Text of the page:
The Growing Role of Ethics in AI Development
In some strange paradox, today’s ethics deals with arguably the world, and societies most important questions, which, nevertheless are accepted to never reach a conclusion. Ethical dilemmas are essentially there to provide a moral dialogue that will thus indirectly influence law and societal values.
Although as we begin developing artificial intelligence and impregnating these artificial creations with moral compasses, we will have to make conclusive decisions as to the resolutions of different ethical dilemmas.
For example; the trolley problem, in which one is presented with the dilemma, that if a train is coming and 3 people are on the track, one can either let the three die, or push someone off the bridge, thus killing him and saving others. While this is largely mental chess today, aimed at amusing friends at a dinner party, and challenging world class academics alike, it is largely irrelevant as one would never run into an issue such as this, and if they did they would not have time to consider the ethical consequences of different actions. They would simply act out of impulse.
Although, if this problem was to arise with a self-driving car, in which it could swerve off the road and kill one person inside, or stay on the road and kill 3 people in the way, but save the rider, then philosophers would have to arrive at a conclusive decision, and state what is the more ethically justified move.
‘Ethical programmers’ would have to program the capacity for ethical decision making into the conscience algorithms of the self-driving cars software. Although how would this be done? Philosophers today cannot agree on the simplest of questions, such as whether or not a tree makes sound in a forest, how could they come to all agree on the value of human life?
Could we implement some sort of democratic system? In which people vote on which normative ethical theory they want a certain technology to consider? A website could present an array of different ethical theories, such as virtue ethics, utilitarianism, deontology, etc. And these normative ethical theories could be presented with their corresponding computer codes, and then the public could be allowed to vote and decide which one self-driving cars should rely on? This democratic process would at very least allow companies such as Tesla to justify a car swerving to avoid 3 people and in the act killing the rider inside, based upon the principles of utilitarianism, in which the majority is valued over the minority. The computer system could even consider, in a millisecond, factors such as the amount of dependants each person has/their age/their health/etc. And thus determine how much their life is worth. I mean would a computer be justified in killing three old people with cancer in the act of saving a mother of 5?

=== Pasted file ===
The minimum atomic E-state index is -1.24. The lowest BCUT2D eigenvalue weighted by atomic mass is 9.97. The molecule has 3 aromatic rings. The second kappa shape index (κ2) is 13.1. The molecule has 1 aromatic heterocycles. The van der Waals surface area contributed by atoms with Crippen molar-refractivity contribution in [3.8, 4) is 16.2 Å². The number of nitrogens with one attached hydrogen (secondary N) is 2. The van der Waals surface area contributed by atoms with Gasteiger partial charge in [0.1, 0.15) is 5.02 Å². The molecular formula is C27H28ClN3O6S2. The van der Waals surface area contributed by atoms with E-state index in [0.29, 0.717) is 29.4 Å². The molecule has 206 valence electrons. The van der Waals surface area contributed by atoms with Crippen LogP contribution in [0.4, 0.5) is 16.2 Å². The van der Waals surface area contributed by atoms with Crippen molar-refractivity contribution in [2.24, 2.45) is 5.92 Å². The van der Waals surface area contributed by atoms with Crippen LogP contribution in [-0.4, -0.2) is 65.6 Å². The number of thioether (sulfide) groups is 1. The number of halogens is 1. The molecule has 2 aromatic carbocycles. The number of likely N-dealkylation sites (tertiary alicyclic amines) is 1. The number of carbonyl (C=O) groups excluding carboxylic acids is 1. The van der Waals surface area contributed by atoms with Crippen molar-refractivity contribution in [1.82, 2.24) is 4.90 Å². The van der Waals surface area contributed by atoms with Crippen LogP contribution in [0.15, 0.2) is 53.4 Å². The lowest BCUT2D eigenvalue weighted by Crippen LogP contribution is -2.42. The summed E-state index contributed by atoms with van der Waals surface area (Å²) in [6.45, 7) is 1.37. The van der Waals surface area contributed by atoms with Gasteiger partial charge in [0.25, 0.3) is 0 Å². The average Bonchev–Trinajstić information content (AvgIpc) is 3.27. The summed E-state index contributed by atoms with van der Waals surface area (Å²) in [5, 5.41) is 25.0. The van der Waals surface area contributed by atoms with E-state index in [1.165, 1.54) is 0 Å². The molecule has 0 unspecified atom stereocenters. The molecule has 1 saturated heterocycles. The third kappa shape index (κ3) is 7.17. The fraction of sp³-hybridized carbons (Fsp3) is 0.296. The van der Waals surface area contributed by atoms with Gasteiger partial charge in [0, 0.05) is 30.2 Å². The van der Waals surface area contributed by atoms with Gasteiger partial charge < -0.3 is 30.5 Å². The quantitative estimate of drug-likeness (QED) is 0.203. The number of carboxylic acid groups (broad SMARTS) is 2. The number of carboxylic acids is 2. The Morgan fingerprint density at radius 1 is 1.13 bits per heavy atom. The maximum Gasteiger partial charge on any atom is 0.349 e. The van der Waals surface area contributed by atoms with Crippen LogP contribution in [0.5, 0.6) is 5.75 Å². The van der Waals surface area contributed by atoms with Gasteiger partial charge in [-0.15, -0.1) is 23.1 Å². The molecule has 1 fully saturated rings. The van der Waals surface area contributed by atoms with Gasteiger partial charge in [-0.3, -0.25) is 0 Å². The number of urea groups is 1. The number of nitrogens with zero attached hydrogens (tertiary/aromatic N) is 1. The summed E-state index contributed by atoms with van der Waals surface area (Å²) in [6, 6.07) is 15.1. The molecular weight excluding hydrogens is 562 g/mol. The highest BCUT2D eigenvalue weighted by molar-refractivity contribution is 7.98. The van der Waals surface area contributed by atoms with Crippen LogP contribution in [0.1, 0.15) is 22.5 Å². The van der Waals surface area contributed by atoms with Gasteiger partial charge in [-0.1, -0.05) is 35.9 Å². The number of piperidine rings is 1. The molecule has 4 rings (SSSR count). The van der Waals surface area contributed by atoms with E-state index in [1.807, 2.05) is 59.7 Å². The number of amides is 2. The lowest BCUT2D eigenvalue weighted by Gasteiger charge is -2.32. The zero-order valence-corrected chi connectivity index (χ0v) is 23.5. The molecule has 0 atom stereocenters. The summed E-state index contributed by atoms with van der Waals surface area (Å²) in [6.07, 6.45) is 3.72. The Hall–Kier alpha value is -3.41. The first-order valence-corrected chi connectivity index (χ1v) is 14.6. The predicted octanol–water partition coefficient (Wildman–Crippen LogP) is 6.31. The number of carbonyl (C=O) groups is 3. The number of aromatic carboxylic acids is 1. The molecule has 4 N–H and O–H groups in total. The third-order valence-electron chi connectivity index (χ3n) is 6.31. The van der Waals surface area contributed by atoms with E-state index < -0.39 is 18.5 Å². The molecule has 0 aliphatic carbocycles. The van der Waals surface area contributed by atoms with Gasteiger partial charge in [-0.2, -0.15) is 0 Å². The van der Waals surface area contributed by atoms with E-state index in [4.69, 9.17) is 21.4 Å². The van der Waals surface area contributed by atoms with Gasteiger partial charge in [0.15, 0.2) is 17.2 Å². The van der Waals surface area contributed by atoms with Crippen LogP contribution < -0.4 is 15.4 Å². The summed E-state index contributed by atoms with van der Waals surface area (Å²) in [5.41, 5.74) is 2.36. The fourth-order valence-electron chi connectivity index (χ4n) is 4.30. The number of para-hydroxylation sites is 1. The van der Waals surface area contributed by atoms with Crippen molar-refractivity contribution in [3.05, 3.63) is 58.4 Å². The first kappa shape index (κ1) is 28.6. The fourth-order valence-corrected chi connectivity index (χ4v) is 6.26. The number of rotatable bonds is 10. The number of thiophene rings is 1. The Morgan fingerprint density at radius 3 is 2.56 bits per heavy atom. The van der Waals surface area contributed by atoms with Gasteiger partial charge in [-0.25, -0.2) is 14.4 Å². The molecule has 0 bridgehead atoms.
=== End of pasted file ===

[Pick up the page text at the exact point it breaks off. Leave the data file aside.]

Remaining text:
Though while today a great restriction of ethical theories is the sheer impracticality, and the fact that one cannot consider the consequences of different actions in real time, though computers and artificial life would be able to. Therefore, ethical theories would begin to have practical applications.
For example, one could examine Hume’s hedonic calculus which determines the value of different actions based on seven factors.
- Intensity — How intense is the pleasure or pain?
- Duration — How long does the pleasure of pain last?
- Certainty — What is the probability that the pleasure or pain will occur?
- Propinquity (nearness or remoteness) — How far off in the future is the pleasure or pain?
- Fecundity — What is the probability that the pleasure will lead to other pleasures?
- Purity — What is the probability that the pain will lead to other pains?
- Extent — How many persons are affected by the pleasure? **
Although it is impossible to make these determinations in real time when considering different actions, as we can simply not calculate all of these different outcomes, based on limited knowledge of others, as well as the simple inability to consider these large data sets in milliseconds.
Although, if deemed a correct, and justified moral theory, and if voters decided that this was the moral theory by which they would want Artificial life to base its decisions upon, one could theoretically program Hume’s hedonic calculus into artificial life, and allow it to quickly consider the consequences of its actions, and decide which action is the best, by determining what action would provide the greatest amount of pleasure to the greatest amount of people, based on the seven factors, to which it applies to every situation.
Many ethical theories greatest restrictions are their impracticality, but if we are able to make them practical, through robots that can consider enormous data sets and algorithms in a matter of milliseconds, how will ethics role in society change? May it go from a group of extroverted, ‘deep’ people, to the future lawmakers and police of society? I don’t know, I hope so as I’m going to study ethics in University.